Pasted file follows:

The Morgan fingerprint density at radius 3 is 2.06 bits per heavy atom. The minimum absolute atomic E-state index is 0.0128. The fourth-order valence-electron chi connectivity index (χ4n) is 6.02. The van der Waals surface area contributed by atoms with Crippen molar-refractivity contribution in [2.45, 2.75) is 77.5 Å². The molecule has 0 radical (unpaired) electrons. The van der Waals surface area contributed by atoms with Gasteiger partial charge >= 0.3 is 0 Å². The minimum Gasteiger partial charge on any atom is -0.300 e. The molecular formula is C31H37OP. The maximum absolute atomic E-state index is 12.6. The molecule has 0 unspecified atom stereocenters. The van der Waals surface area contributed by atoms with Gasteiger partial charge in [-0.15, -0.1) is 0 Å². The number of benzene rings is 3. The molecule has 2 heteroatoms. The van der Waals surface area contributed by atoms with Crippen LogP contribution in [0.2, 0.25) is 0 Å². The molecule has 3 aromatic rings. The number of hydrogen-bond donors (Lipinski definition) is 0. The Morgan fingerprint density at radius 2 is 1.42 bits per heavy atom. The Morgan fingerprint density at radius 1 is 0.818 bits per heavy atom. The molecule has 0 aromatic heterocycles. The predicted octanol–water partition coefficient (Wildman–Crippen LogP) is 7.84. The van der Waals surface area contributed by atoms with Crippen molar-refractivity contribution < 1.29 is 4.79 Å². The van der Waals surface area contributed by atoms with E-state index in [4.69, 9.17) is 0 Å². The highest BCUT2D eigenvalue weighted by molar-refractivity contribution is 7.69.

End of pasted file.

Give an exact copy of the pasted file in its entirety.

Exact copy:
The Morgan fingerprint density at radius 3 is 2.06 bits per heavy atom. The minimum absolute atomic E-state index is 0.0128. The fourth-order valence-electron chi connectivity index (χ4n) is 6.02. The van der Waals surface area contributed by atoms with Crippen molar-refractivity contribution in [2.45, 2.75) is 77.5 Å². The molecule has 0 radical (unpaired) electrons. The van der Waals surface area contributed by atoms with Gasteiger partial charge >= 0.3 is 0 Å². The minimum Gasteiger partial charge on any atom is -0.300 e. The molecular formula is C31H37OP. The maximum absolute atomic E-state index is 12.6. The molecule has 0 unspecified atom stereocenters. The van der Waals surface area contributed by atoms with Gasteiger partial charge in [-0.15, -0.1) is 0 Å². The number of benzene rings is 3. The molecule has 2 heteroatoms. The van der Waals surface area contributed by atoms with Crippen LogP contribution in [0.2, 0.25) is 0 Å². The molecule has 3 aromatic rings. The number of hydrogen-bond donors (Lipinski definition) is 0. The Morgan fingerprint density at radius 2 is 1.42 bits per heavy atom. The Morgan fingerprint density at radius 1 is 0.818 bits per heavy atom. The molecule has 0 aromatic heterocycles. The predicted octanol–water partition coefficient (Wildman–Crippen LogP) is 7.84. The van der Waals surface area contributed by atoms with Crippen molar-refractivity contribution < 1.29 is 4.79 Å². The van der Waals surface area contributed by atoms with E-state index in [4.69, 9.17) is 0 Å². The highest BCUT2D eigenvalue weighted by molar-refractivity contribution is 7.69.